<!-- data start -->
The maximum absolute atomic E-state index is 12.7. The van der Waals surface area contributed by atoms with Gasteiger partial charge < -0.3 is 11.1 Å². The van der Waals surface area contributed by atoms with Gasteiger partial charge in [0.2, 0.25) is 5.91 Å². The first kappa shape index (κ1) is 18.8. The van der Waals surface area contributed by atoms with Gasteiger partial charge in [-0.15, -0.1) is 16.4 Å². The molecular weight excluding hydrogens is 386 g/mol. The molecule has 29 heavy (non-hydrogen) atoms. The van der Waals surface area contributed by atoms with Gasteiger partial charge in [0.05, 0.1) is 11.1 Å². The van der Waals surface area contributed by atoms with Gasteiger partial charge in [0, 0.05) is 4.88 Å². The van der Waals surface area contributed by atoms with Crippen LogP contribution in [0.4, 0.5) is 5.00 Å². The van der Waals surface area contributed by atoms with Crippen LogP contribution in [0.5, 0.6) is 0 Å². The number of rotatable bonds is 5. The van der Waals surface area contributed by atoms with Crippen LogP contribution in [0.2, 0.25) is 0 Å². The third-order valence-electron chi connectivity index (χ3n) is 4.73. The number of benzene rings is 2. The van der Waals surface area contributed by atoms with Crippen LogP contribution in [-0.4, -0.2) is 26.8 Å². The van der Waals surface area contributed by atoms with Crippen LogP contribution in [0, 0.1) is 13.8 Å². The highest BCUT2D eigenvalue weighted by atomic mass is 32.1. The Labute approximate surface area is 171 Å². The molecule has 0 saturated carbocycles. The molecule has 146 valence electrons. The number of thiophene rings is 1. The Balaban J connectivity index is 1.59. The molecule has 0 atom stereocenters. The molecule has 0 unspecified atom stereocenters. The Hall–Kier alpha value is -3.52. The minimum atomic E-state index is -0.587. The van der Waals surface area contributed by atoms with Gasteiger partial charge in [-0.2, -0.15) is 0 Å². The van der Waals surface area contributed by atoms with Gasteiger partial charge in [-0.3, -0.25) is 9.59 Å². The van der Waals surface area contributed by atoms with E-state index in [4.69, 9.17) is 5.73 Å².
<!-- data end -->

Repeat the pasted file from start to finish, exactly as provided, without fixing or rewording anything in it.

The maximum absolute atomic E-state index is 12.7. The van der Waals surface area contributed by atoms with Gasteiger partial charge < -0.3 is 11.1 Å². The van der Waals surface area contributed by atoms with Gasteiger partial charge in [0.2, 0.25) is 5.91 Å². The first kappa shape index (κ1) is 18.8. The van der Waals surface area contributed by atoms with Gasteiger partial charge in [-0.15, -0.1) is 16.4 Å². The molecular weight excluding hydrogens is 386 g/mol. The molecule has 29 heavy (non-hydrogen) atoms. The van der Waals surface area contributed by atoms with Gasteiger partial charge in [0.05, 0.1) is 11.1 Å². The van der Waals surface area contributed by atoms with Gasteiger partial charge in [0, 0.05) is 4.88 Å². The van der Waals surface area contributed by atoms with Crippen LogP contribution in [0.4, 0.5) is 5.00 Å². The van der Waals surface area contributed by atoms with Crippen LogP contribution in [0.5, 0.6) is 0 Å². The number of rotatable bonds is 5. The van der Waals surface area contributed by atoms with Crippen LogP contribution in [0.2, 0.25) is 0 Å². The third-order valence-electron chi connectivity index (χ3n) is 4.73. The number of benzene rings is 2. The van der Waals surface area contributed by atoms with Crippen LogP contribution in [-0.4, -0.2) is 26.8 Å². The van der Waals surface area contributed by atoms with Crippen LogP contribution in [0, 0.1) is 13.8 Å². The highest BCUT2D eigenvalue weighted by atomic mass is 32.1. The Labute approximate surface area is 171 Å². The molecule has 0 saturated carbocycles. The molecule has 146 valence electrons. The number of thiophene rings is 1. The Balaban J connectivity index is 1.59. The molecule has 0 atom stereocenters. The molecule has 0 unspecified atom stereocenters. The Hall–Kier alpha value is -3.52. The minimum atomic E-state index is -0.587. The van der Waals surface area contributed by atoms with Gasteiger partial charge in [-0.2, -0.15) is 0 Å². The van der Waals surface area contributed by atoms with Gasteiger partial charge in [-0.3, -0.25) is 9.59 Å². The van der Waals surface area contributed by atoms with E-state index in [4.69, 9.17) is 5.73 Å².